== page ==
At the recent BMW X3 launch in Spartanburg, BMW announced a $5 million allowance for its marketing budget for the new X3 to encourage customers to order the exact vehicle they want instead of buying an already-built model from a dealer’s lot.

The marketing effort will include TV commercials, print ads and an increased presence on the Internet. To make the process even more fun for its customers, BMW installed cameras along the production lines and the owners can watch their cars being built via the internet.

Custom orders are quite popular in Europe where about half of all BMWs are spec’d up before being delivered to the buyer. Some of these deliveries take place at the local dealership or for an extra-fee for European customers, at the BMW Welt in Munich.

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BMW wants its U.S. dealers on board to help promote options on built-to-order models. Built-to-order vehicles, which can help manufacturers keep inventories lower and aren’t discounted as much, are rare in the United States.

BMW North America Inc. CEO Jim O’Donnell told AutoObserver in an interview in Spartanburg that the X3 build-to-order plan is very much an experiment, one that BMW said earlier this year it was anxious to begin. He admits that that even some of his German counterparts at BMW doubt build to order will work – Americans won’t wait for a car to be built, they insist.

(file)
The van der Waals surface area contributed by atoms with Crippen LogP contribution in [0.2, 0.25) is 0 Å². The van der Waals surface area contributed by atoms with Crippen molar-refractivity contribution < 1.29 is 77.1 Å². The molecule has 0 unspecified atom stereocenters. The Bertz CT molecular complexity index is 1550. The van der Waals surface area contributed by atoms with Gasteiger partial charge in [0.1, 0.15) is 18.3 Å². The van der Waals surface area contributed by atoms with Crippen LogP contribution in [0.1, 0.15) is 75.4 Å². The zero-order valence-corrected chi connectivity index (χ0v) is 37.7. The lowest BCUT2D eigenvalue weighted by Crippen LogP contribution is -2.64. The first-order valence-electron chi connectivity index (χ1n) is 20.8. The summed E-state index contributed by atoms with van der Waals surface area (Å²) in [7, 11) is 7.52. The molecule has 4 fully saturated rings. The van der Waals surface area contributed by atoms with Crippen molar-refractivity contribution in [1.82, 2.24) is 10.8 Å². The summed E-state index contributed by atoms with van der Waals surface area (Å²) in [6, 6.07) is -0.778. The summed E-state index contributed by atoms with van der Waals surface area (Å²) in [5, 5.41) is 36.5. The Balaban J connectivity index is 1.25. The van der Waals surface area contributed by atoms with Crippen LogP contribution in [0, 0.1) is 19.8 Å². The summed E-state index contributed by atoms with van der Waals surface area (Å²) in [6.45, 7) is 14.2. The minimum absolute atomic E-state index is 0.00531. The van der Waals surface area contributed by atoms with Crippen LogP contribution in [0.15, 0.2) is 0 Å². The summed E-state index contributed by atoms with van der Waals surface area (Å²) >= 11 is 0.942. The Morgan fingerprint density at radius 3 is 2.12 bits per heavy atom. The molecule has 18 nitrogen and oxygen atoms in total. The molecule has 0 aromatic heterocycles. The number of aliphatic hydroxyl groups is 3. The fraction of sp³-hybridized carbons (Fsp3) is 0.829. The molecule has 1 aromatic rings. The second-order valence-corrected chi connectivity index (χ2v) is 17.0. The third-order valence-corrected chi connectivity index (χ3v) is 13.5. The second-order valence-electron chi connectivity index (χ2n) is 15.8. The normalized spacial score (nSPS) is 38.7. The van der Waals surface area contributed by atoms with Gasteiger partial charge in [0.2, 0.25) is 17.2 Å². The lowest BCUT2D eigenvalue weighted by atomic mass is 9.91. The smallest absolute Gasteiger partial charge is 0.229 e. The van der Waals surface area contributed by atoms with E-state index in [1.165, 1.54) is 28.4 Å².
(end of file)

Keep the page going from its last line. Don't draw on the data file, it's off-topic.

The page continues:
“I have no idea how successful build to order is going to be for the X3,” he admitted. “But I’m optimistic.”

O’Donnell’s target sales are 70 percent of all X3 sales to be build-to-order sales.

The X5 recent sales showed 85 percent of the popular SAV were being pre-ordered by customers, up from 20 percent in 2009.

O’Donnell says customers who order their vehicles tend to load them up with equipment, which pushes up transaction prices – and thus profit margins – on the sale. In addition, a vehicle doesn’t sit on a dealer’s lot where it has to weather the elements, be maintained and upon which a dealer has to pay financing interest. That’s data BMW will use to convince possibly reluctant dealers to shift their behavior.

To alienate some of the concerns, BMW also mentioned that customers can change their orders up to six days before the vehicle enters production.

To build an even stronger case for build-to-order schema, BMW is also offering exclusive options, three colors and two leather choices.

BMW Performance Center will continue to play an important role in the delivery of cars. Customer can still opt to pick up their car in Spartanburg, receive a one hotel night paid by BMW and enjoying a full day on a race track and off-road course at the Performance Center facility. More on this in our upcoming article taking delivery of a BMW 128i Convertible.

[Source: AutoObserver ]